By Jennie Herriot-Hatfield
Teacher at Think College Now
If you’ve ever spoken to a teacher about Beginning Teacher Support and Assessment (BSTA) – the old acronym for teacher induction programming – chances are you’ve encountered some eye-rolls and a litany of complaints. Of course the reality is a bit more complicated, as our team of Teacher Policy Fellows discovered this year. According to our conversations with teachers and coaches, induction can work well for teachers, if the conditions are right, but in general, induction has plenty of room for improvement.
Over the past several months, our team of six policy fellows spoke with teachers and coaches at different stages in their careers. Some are participating in induction now; others completed it several years ago. Some teachers work at traditional public schools in Oakland; others work at charters. Some completed induction in Oakland, and others did not.
Though their backgrounds differed, the teachers and coaches with whom we spoke often made similar observations about their experiences. Here are some important themes that emerged from these conversations:
1. Teachers’ experiences with induction are uneven.
They range from impactful and positive to utterly irrelevant. One teacher, who is currently participating in induction during her first year of teaching, said she’s learned a lot from her mentor. Another teacher, who completed induction during her third year of teaching, said it was merely a formality that didn’t influence her practice at all.
2. Teachers’ views of induction seem heavily dependent on who their coach is.
Several teachers reported having a positive experience with coaches who have taught at or close to their grade level and in their school. Coaches also mentioned that they felt more effective when their experiences more closely resembled those of their teachers. Another feature teachers appreciated was having a coach who is partially or fully released so the teacher had more flexibility to ask the coach questions or have the coach conduct additional observations. Again coaches agreed – they said that they would like to have more time to visit their teachers’ classes, giving them more opportunities to observe and model.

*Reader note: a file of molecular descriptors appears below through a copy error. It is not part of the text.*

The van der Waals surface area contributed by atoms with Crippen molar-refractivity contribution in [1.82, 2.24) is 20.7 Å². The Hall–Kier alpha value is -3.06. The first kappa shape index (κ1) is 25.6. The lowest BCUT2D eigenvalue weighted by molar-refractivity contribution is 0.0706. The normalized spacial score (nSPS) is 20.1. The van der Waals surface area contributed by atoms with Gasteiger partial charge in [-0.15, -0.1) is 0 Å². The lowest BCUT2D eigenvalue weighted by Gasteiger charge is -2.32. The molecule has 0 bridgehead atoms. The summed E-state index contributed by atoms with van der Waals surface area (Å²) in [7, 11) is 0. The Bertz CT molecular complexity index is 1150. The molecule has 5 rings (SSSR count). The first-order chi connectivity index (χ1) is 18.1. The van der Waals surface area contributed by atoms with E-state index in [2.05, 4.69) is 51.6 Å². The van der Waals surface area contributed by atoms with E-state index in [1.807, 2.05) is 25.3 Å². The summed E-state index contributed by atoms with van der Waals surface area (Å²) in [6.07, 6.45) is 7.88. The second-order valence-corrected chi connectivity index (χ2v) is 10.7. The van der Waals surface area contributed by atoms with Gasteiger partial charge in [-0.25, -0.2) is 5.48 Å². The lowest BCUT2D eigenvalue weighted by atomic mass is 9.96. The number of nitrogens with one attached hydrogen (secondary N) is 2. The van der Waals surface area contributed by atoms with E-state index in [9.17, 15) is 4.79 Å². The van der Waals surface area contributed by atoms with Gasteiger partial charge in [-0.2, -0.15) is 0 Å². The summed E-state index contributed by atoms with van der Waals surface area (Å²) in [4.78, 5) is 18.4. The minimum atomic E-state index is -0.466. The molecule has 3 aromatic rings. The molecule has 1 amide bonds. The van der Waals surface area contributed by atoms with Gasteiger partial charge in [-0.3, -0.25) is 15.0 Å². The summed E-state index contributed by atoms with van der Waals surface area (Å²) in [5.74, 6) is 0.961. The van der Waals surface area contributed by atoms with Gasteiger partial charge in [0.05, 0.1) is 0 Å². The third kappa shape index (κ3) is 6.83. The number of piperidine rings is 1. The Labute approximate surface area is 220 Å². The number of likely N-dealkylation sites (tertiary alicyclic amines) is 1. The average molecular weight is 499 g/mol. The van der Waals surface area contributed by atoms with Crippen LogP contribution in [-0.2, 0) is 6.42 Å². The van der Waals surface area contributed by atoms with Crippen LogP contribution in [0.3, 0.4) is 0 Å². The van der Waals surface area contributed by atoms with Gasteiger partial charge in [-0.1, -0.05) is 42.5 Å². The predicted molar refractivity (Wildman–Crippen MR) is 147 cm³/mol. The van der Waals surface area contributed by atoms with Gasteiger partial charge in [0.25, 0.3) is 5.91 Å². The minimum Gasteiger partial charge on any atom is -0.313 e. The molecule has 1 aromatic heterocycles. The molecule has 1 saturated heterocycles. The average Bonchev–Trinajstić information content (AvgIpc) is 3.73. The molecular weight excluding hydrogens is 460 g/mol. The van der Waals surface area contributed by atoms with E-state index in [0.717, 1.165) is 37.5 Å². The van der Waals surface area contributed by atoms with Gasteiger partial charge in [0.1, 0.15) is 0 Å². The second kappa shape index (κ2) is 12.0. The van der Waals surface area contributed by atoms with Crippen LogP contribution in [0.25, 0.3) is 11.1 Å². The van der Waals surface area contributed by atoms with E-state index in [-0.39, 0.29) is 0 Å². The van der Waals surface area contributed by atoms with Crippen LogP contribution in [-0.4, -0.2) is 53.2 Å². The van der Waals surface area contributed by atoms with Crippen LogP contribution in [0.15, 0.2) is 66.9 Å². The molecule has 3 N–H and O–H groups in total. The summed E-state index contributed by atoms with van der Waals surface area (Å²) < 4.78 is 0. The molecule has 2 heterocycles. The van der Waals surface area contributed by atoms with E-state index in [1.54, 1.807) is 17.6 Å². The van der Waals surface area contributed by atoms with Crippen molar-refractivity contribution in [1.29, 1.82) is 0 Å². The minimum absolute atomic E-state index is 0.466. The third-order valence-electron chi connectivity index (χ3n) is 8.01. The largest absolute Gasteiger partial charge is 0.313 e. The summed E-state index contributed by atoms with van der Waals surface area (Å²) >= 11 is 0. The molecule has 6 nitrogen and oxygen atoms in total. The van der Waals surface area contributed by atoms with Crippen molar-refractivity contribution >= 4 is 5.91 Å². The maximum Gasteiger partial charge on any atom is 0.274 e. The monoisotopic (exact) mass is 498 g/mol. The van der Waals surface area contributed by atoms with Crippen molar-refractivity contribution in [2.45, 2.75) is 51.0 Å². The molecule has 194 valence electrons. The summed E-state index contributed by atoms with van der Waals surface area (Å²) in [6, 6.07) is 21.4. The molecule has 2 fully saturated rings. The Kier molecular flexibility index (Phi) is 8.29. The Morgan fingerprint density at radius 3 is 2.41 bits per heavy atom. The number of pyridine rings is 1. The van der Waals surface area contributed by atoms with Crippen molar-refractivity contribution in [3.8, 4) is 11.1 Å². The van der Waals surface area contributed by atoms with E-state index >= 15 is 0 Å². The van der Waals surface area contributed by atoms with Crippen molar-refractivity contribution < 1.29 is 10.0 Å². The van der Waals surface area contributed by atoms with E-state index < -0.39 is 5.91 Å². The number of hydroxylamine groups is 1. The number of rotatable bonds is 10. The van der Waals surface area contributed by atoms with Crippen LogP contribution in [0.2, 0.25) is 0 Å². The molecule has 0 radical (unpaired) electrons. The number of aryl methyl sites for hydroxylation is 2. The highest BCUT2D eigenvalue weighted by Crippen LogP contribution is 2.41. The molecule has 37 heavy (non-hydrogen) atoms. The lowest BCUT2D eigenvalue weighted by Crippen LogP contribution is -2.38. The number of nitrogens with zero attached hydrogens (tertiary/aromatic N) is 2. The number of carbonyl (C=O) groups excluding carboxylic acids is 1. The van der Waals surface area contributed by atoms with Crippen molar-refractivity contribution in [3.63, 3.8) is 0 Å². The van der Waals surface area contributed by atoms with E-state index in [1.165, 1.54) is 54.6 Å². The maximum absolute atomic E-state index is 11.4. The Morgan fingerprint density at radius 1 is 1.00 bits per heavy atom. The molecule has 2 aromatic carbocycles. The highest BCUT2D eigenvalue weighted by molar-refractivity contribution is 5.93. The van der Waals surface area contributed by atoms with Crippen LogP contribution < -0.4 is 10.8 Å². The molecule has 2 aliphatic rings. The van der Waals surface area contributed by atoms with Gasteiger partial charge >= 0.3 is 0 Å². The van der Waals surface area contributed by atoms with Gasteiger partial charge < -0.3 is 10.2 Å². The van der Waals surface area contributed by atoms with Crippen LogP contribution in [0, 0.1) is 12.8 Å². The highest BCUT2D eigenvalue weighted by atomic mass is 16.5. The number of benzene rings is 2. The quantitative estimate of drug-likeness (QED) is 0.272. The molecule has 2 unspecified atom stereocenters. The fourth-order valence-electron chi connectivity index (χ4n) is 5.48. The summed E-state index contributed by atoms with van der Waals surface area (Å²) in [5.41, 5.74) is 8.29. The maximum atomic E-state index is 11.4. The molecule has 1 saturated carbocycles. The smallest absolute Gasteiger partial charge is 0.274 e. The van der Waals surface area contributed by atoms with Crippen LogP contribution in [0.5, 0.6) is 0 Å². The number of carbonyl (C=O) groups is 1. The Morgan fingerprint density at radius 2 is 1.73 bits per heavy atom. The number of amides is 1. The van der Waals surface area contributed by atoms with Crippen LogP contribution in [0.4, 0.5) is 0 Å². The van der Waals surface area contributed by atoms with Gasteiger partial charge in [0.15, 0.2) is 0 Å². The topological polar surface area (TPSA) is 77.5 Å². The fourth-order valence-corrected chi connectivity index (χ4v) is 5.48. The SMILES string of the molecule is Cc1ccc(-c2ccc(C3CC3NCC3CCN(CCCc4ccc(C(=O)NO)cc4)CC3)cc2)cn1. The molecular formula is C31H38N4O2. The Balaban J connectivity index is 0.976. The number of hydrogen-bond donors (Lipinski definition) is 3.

3. Coaches are frustrated with the structure of the program too.
They want to be given sufficient support to meet their teachers’ needs. They recognize that being a good teacher doesn’t necessarily mean you’ll automatically be a great coach. They need to be taught strategies and given tools to provide meaningful support. Coaches also feel frustrated when they work hard to support their teachers, but receive the same compensation as coaches who aren’t fulfilling their obligations (i.e., meeting with their teachers very infrequently).
4. Some aspects of the program feel like busywork.
Some teachers reported that submitting write-ups or artifacts didn’t feel useful and just added more to their already overwhelming workload. Participating teachers currently in Oakland Unified reported feeling grateful that their induction program moved away from busywork this year, instead focusing on observations, feedback, and coaching conversations.
As the 2016-17 Cohort of Teacher Policy Fellows continue this project, we hope to use this information – and the information we’ve gathered through our research (blog coming soon) – to develop recommendations for improving induction in Oakland. We don’t want to just complain about induction; we hope to make it better.